Have you ever wondered at what age it’s okay for kids to take a sip of coffee? Or maybe try your holiday mocha drink? Drinking a few sips of coffee might not feel like anything much in your body, but the effects it has on children can be significantly different. Let’s take a look.
Caffeine is a natural stimulant found in coffee that affects the central nervous system. It’s known for increasing alertness, but in children, the effects can be more pronounced. Younger bodies are more sensitive to caffeine. It can lead to increased heart rate, high blood pressure, and disrupted sleep. Children also metabolize caffeine slower than adults, meaning its effects can last longer.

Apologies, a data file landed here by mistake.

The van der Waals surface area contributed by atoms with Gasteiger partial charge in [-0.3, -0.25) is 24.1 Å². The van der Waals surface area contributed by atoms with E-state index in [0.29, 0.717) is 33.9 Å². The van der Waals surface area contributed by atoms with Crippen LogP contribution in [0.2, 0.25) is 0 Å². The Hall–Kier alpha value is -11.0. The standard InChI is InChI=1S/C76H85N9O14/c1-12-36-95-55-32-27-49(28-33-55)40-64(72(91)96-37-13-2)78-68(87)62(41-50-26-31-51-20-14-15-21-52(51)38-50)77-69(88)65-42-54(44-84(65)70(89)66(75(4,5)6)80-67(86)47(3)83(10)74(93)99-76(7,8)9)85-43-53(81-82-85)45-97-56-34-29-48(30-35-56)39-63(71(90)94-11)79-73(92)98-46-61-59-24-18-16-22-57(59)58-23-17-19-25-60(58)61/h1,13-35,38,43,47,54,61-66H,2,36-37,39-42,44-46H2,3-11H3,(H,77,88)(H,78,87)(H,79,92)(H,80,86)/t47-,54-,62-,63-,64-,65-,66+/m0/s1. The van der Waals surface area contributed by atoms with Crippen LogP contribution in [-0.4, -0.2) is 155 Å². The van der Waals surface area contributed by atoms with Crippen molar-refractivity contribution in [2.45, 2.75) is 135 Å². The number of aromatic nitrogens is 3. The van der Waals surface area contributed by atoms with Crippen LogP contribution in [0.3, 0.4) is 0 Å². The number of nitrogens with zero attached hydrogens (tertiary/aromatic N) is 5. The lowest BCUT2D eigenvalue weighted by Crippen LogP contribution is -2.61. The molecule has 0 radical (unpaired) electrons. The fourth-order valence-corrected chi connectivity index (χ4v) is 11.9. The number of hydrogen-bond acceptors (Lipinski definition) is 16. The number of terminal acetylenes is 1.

Impact on Developing Bodies
Children are still growing, and their nutritional needs are different than adults’ needs. Caffeine can interfere with calcium absorption, potentially even affecting bone development.
Most health experts agree that children should avoid coffee. The American Academy of Pediatrics suggests that teens aged 12 to 18 should limit their caffeine intake to no more than 100 mg per day (about the amount in one 8 oz cup of coffee) and recommends that children under 12 should not consume caffeine at all. So there you have it!